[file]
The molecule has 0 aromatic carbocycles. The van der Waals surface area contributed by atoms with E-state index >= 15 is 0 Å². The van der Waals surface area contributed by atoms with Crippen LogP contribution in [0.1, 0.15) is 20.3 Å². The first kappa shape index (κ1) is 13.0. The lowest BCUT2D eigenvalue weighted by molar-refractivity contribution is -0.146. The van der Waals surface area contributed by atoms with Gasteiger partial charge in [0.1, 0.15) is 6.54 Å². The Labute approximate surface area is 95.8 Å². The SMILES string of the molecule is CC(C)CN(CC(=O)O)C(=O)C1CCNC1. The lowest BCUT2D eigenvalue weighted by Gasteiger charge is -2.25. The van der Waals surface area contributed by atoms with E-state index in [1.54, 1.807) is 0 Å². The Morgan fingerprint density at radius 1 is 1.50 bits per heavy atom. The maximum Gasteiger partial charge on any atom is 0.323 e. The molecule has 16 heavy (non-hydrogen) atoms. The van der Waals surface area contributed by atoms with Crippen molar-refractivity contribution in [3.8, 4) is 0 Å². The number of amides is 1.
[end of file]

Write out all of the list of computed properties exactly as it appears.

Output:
The molecule has 0 aromatic carbocycles. The van der Waals surface area contributed by atoms with E-state index >= 15 is 0 Å². The van der Waals surface area contributed by atoms with Crippen LogP contribution in [0.1, 0.15) is 20.3 Å². The first kappa shape index (κ1) is 13.0. The lowest BCUT2D eigenvalue weighted by molar-refractivity contribution is -0.146. The van der Waals surface area contributed by atoms with Gasteiger partial charge in [0.1, 0.15) is 6.54 Å². The Labute approximate surface area is 95.8 Å². The SMILES string of the molecule is CC(C)CN(CC(=O)O)C(=O)C1CCNC1. The lowest BCUT2D eigenvalue weighted by Gasteiger charge is -2.25. The van der Waals surface area contributed by atoms with E-state index in [1.54, 1.807) is 0 Å². The Morgan fingerprint density at radius 1 is 1.50 bits per heavy atom. The maximum Gasteiger partial charge on any atom is 0.323 e. The molecule has 16 heavy (non-hydrogen) atoms. The van der Waals surface area contributed by atoms with Crippen molar-refractivity contribution in [3.8, 4) is 0 Å². The number of amides is 1.